Friday, January 18, 2013

Sure audit all organizations who receive our tax dollars but...

As always whether it is millions of tax dollars to the Islands Trust year after year or millions to remote locations in Canada for the sake of feigning an Arctic foothold of Sovereignty there is very little clarity for tax payers as to how the money is allocated once these organizations establish and solidify their conduit into our wallets.

In so many cases from Unemployment Insurance to Social Services of any kind it is fundamentally the cost of administration and the requisite bureaucracy that absorbs most of the tax piechart with fewer trickle down dollars actually reaching those in need.

This percentage could so easily be reversed in favour of those in need by computerizing the entire network of wealth redistribution in one simple guaranteed annual income suppliment for those below the poverty line (which is what $50,000 a year now?) Whatever it is, taxpayers are being severely gouged by fiscal administration costss and those in need are falling by the wayside as collateral damage whether they are First Nation's people or the needy and homeless of any ethnicity from coast to coast.

Every Government service department needs a major upgrade and all wealth re-distribution needs to be streamlined to end this endlessly squanderous use of a majory of our tax dollars spent distributing a minimum of the total available. Get the computers to spit the cheques out regularly and remove the middle-management-person who is often only there to value judge each recipient with an annoying worthier than thou attitude towards the poor, all the while enjoying a cushy and expensive admin job at the tax payers' pleasure.

Sure there should be audits done regularly but you won't find the problem is with recipients but rather bureaucrats still occupying positions from a former century of manual labour where none is needed anymore. I pay my taxes by cheque and I would prefer the government redistribute that wealth as efficiently as possible, I am not in the slightest bit concerned about a few odd people taking advantage of government services, those few lay-abouts are still cashing their cheques regularly and feeding our sputtering economy back with the money the government takes from all of us. It is called the Great Circie of our Monetary-based Life.

Saturday, January 12, 2013

On Appeal: Guilty As Charged

It may have been like pulling teeth to get the system to appreciate the concerns of taxpayers for the whole sordid conflict of interest case against our former Trustees but upon successful appeal it was clarified Friday in no uncertain terms. Elected officials are not allowed to start their own societies, become directors of those societies and then use their status as elected officials to vote public funds to their societies without declaring their conflict of interest.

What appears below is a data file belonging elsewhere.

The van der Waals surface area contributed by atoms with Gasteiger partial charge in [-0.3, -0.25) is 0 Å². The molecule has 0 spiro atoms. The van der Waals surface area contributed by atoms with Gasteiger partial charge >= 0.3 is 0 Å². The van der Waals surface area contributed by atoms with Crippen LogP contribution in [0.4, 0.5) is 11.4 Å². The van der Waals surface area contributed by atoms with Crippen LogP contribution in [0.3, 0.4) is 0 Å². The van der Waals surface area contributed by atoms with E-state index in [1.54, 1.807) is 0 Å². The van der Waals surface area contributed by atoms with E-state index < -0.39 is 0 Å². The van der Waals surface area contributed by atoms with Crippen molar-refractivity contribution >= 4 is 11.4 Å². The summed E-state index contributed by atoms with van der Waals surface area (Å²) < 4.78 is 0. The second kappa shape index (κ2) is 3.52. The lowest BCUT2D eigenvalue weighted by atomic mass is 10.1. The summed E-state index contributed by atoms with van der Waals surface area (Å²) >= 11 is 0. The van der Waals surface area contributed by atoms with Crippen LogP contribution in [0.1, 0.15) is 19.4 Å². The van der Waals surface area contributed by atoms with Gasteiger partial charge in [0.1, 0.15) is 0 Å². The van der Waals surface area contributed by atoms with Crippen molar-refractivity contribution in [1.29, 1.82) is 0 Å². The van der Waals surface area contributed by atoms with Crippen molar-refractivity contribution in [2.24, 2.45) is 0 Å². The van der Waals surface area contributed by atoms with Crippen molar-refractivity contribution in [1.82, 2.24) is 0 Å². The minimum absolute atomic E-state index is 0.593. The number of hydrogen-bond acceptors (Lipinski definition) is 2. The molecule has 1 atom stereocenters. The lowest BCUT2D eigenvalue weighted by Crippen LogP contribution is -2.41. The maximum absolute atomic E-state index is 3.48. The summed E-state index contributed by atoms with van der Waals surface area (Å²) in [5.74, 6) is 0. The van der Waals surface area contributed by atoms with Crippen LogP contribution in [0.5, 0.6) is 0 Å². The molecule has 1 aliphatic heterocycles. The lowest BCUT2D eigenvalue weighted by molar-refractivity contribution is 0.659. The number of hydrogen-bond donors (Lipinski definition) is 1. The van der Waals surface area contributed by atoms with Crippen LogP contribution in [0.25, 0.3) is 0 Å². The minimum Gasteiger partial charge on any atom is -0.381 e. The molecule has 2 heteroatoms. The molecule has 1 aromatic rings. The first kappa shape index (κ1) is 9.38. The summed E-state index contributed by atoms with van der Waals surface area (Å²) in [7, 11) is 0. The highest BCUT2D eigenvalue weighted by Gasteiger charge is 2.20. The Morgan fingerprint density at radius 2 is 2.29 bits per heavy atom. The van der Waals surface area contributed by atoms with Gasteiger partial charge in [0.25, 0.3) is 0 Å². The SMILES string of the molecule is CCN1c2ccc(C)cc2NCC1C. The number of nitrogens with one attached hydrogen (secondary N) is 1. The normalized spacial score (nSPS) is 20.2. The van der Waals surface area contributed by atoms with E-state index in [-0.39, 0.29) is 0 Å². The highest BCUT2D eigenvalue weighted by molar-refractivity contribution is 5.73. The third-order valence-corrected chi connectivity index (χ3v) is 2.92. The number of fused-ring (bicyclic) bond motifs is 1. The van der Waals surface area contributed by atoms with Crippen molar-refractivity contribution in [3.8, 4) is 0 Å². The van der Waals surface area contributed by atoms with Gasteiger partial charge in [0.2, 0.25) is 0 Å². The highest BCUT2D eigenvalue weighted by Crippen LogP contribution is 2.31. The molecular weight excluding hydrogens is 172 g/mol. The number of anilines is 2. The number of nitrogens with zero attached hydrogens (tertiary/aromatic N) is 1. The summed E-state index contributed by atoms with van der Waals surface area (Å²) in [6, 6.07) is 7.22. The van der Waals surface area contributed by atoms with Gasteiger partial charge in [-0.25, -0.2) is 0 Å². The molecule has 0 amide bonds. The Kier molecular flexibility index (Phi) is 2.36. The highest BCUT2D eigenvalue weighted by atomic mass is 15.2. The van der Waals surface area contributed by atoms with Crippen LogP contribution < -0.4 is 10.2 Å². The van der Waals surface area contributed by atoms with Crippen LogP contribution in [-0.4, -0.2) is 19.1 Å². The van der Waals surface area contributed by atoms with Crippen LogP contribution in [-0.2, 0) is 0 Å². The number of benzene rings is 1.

Most of us thought it was an open and shut case right from the get go but when elected officials have unlimited access to public funds to defend themselves win or lose it all becomes a major cat and mouse game. The taxpayer is highly disadvantaged having to pay out of their own pocket additional money just to defend the public interest in a case of conflict of interest 101 that should never have gone on this long.

I fully appreciate the concerned members of our community who felt the incredible importance of this issue enough to petition the courts, lose and then appeal it, again at their own considerable expense. To Norbert Schlenker and the orginal gang of 15, Ted Bartrim, Alison Cunningham, Harold Hill, Malcolm Legg, my good friend Dietrich Luth, Victoria Mihalyi and Mark Toole, a big thankyou. I am sorry that it cost so many tens of thousands of hard earned dollars, time and cash on behalf of taxpayers but if it prevents future opportunisitic secret funding by our elected officials then it may all have been worth it, on principle alone. And thanks again to public videographer Jill Treewater for capturing the essential evidence that proved the case. I hope my small cash contribution helped in some way too.

The appeals court made its strongest point when it stated: “The object of the legislation (Conflict of Interest) is to prevent elected officials from having divided loyalties how to spend the public money. One’s own financial advantage can be a powerful motive for putting the public interest second but the same could also be said for the advancement of the cause of the non-profit entity, especially by committed believers in the cause, like the respondents, who as directors were under a legal obligation to put the entity first”.

I think it would behoove the former Trustees to come clean now and apologise to the community for patronizing the petitioners and polarizing the electorate against each other on an issue that was as easy to understand as any we have seen come before the courts, it has cost way too much at this point. I certainly will be looking to Trust Council to refund the taxpayers for the massive cost of this indefensible court case in lue of any attempt to raise their budgets this year..

Paul Marcano Vesuvius